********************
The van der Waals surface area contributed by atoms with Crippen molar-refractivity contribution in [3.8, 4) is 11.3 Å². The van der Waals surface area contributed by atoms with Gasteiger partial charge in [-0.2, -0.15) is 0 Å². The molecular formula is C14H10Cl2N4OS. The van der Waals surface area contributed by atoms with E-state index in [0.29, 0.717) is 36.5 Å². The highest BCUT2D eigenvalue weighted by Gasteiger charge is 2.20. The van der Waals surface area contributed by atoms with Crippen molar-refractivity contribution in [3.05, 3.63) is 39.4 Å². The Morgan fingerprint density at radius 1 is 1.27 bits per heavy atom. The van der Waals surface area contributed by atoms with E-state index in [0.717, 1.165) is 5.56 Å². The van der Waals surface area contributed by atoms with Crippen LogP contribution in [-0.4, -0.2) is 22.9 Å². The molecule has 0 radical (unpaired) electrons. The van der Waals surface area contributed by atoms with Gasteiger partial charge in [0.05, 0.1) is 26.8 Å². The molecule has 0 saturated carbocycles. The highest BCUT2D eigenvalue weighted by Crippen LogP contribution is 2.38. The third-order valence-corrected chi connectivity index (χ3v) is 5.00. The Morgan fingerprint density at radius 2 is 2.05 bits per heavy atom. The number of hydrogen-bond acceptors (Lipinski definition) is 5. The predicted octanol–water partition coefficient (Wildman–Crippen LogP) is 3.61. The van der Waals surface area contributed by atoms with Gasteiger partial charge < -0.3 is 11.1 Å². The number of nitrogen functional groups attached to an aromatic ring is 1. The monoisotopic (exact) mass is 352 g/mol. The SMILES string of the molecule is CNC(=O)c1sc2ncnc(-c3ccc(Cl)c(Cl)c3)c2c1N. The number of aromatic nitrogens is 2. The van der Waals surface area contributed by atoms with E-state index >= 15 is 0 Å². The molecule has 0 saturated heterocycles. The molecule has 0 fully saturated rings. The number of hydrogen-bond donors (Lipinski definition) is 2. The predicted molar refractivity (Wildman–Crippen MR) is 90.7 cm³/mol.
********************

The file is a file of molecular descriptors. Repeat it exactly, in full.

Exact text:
The van der Waals surface area contributed by atoms with Crippen molar-refractivity contribution in [3.8, 4) is 11.3 Å². The van der Waals surface area contributed by atoms with Gasteiger partial charge in [-0.2, -0.15) is 0 Å². The molecular formula is C14H10Cl2N4OS. The van der Waals surface area contributed by atoms with E-state index in [0.29, 0.717) is 36.5 Å². The highest BCUT2D eigenvalue weighted by Gasteiger charge is 2.20. The van der Waals surface area contributed by atoms with Crippen molar-refractivity contribution in [3.05, 3.63) is 39.4 Å². The Morgan fingerprint density at radius 1 is 1.27 bits per heavy atom. The van der Waals surface area contributed by atoms with E-state index in [0.717, 1.165) is 5.56 Å². The van der Waals surface area contributed by atoms with Crippen LogP contribution in [-0.4, -0.2) is 22.9 Å². The molecule has 0 radical (unpaired) electrons. The van der Waals surface area contributed by atoms with Gasteiger partial charge in [0.05, 0.1) is 26.8 Å². The molecule has 0 saturated carbocycles. The highest BCUT2D eigenvalue weighted by Crippen LogP contribution is 2.38. The third-order valence-corrected chi connectivity index (χ3v) is 5.00. The Morgan fingerprint density at radius 2 is 2.05 bits per heavy atom. The number of hydrogen-bond acceptors (Lipinski definition) is 5. The predicted octanol–water partition coefficient (Wildman–Crippen LogP) is 3.61. The van der Waals surface area contributed by atoms with Gasteiger partial charge < -0.3 is 11.1 Å². The number of nitrogen functional groups attached to an aromatic ring is 1. The monoisotopic (exact) mass is 352 g/mol. The SMILES string of the molecule is CNC(=O)c1sc2ncnc(-c3ccc(Cl)c(Cl)c3)c2c1N. The number of aromatic nitrogens is 2. The van der Waals surface area contributed by atoms with E-state index >= 15 is 0 Å². The molecule has 0 saturated heterocycles. The molecule has 0 fully saturated rings. The number of hydrogen-bond donors (Lipinski definition) is 2. The predicted molar refractivity (Wildman–Crippen MR) is 90.7 cm³/mol.